To mark World Blood Cancer Day Cure Leukaemia has unveiled a wall of plaques to the first 100 supporters who have ‘donated their name’.
The wall of plaques is at the Centre for Clinical Haematology at the Queen Elizabeth Hospital in Birmingham, a globally significant site of leukaemia research.
The Cure Leukaemia Family wall allows supporters of the charity to display a lasting reminder of their backing for the charity by purchasing a plaque, with the aim of funding a specialist research nurse for one year. These nurses connect blood cancer patients that have exhausted standard treatment with potentially life-saving drugs through clinical trials. Many of the one hundred plaques already donated are from patients or families that have benefitted from these treatments.
Donate a name
Plaques are available for supporters to donate their name, the name of a loved one, or even a thank you to a nurse or doctor. They can choose to donate the name for a one or three-year period, after which they will have the opportunity to keep the plaque in place with a further donation.
The donor wall was designed by Creative agency OWB Creative, which also sponsored 20 plaques in the names of staff that work on the ground floor of the Centre.
Well-known donors who have donated their names include Watford goalkeeper and Cure Leukaemia Patron Ben Foster, ex-England and Wolves footballer, Patron and former patient Geoff Thomas and Chief Executive of the Greater Birmingham Chamber of Commerce Paul Faulkner who is also a Trustee of the charity.
Messages of hope and memory
Many people have chosen to remember a family member on wall, including John Bray, from the BBC, whose plaque in memory of his father reads: ‘Clive Bray – our special Wolves fan’.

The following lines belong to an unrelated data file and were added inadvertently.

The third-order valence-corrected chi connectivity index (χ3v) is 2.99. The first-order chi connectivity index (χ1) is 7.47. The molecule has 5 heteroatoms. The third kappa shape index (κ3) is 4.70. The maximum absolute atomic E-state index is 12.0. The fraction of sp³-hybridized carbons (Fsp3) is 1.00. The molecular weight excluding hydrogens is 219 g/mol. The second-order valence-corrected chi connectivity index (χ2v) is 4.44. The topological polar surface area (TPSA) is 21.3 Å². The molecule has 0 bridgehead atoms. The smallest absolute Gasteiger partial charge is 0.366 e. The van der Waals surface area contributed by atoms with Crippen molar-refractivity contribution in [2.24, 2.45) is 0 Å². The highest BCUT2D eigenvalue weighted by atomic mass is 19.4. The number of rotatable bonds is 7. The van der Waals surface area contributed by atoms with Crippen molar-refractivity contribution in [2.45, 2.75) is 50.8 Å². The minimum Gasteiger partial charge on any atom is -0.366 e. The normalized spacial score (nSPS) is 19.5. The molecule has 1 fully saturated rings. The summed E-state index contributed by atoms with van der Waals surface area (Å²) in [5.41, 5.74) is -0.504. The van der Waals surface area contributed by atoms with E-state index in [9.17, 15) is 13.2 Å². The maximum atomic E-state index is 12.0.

Several former leukaemia patients have also purchased plaques, including Jenna Ostrowski, whose reads ‘Eternally thankful’; ‘CL You Saved Me’ from Brooke Evans, and ‘Forever thankful’ from Jaymz Goodman.
Jane Young donated in her daughter’s name with the message: ‘Thank you for mending Lizzie Dean’.
Cure Leukaemia Chairman Ian Allen and his wife Sarah have donated as has the charity’s Co-Founder Graham Silk, a former patient himself, whose plaque references Julie Arrazi, the first ever nurse funded by Cure Leukaemia who treated him.
Other key supporters have donated their name, including Doug McKinnon, with the Latin words ‘Non desistas non exieris’ (‘Never give
up, never surrender’).
As well as support from Wolverhampton Wanderers players and staff, Wolves’ fans are also in evidence amongst the plaques.
Mick Goater and CL Champion Jess Hempshall have donated and travelled all the way from Yorkshire to appear in the photo. Jess said:
“The charity saved the life of my friend Fiona so I was only too happy to donate. I really hope people fill the wall as soon as possible because these fantastic nurses are saving lives and it is great to play your part.”
Running shirt inspired the idea
The idea for the wall of plaques came from running shirts Cure Leukaemia produced in 2016 which were covered with donated names and this was followed with a special Wolves shirt in support of Carl Ikeme and a Crystal Palace shirt in support of Geoff Thomas.
Cure Leukaemia CEO James McLaughlin, who has himself donated a plaque said:
“We saw how popular the Donate Your Name concept was with the shirts and we felt the model could also transfer to a wall at the Centre. Once this wall is filled it will fund one of our nurses and the hope is that it will remain full indefinitely and provide a form of regular donation for Cure Leukaemia.”
There are 1,000 spaces for ‘Donate Your Name’ plaques, and three options for donating:
- A one-off donation of £150 for three years
- Three separate £50 donations totalling £150 spread over three years
- A £65 donation for one year, with the option to renew in 2020.
More on fundraising from donating names
- Comedian raises funds for cat charity with surreal cat name prints (5 February 2018)
- Social media users urged to donate their profile during Refugee Week (1 June 2009)
- Ian Rankin auctions thriller’s character name for charity (28 December 2001)
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